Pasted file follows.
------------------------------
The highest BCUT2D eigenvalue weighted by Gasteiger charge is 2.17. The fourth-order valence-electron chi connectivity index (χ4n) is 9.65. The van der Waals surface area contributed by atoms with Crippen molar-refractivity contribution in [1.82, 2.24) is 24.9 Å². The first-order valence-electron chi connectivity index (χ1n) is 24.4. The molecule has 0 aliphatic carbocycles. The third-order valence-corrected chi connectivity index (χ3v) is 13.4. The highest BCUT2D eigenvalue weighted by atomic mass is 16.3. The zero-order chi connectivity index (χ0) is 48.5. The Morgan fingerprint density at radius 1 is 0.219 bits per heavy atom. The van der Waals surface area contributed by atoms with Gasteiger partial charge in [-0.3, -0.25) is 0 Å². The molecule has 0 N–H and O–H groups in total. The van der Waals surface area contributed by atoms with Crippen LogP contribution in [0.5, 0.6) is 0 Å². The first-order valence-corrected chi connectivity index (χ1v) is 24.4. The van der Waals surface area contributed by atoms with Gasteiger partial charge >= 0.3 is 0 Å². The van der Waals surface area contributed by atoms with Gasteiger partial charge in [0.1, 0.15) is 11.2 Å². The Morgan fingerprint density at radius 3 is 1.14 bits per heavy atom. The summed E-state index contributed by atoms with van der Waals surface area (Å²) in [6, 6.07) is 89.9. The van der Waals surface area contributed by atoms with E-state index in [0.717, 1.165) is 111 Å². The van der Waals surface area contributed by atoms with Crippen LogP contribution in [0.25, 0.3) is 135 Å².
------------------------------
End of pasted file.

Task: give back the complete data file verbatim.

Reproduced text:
The highest BCUT2D eigenvalue weighted by Gasteiger charge is 2.17. The fourth-order valence-electron chi connectivity index (χ4n) is 9.65. The van der Waals surface area contributed by atoms with Crippen molar-refractivity contribution in [1.82, 2.24) is 24.9 Å². The first-order valence-electron chi connectivity index (χ1n) is 24.4. The molecule has 0 aliphatic carbocycles. The third-order valence-corrected chi connectivity index (χ3v) is 13.4. The highest BCUT2D eigenvalue weighted by atomic mass is 16.3. The zero-order chi connectivity index (χ0) is 48.5. The Morgan fingerprint density at radius 1 is 0.219 bits per heavy atom. The van der Waals surface area contributed by atoms with Gasteiger partial charge in [-0.3, -0.25) is 0 Å². The molecule has 0 N–H and O–H groups in total. The van der Waals surface area contributed by atoms with Crippen LogP contribution in [0.5, 0.6) is 0 Å². The first-order valence-corrected chi connectivity index (χ1v) is 24.4. The van der Waals surface area contributed by atoms with Gasteiger partial charge >= 0.3 is 0 Å². The van der Waals surface area contributed by atoms with Gasteiger partial charge in [0.1, 0.15) is 11.2 Å². The Morgan fingerprint density at radius 3 is 1.14 bits per heavy atom. The summed E-state index contributed by atoms with van der Waals surface area (Å²) in [6, 6.07) is 89.9. The van der Waals surface area contributed by atoms with E-state index in [0.717, 1.165) is 111 Å². The van der Waals surface area contributed by atoms with Crippen LogP contribution in [0.25, 0.3) is 135 Å².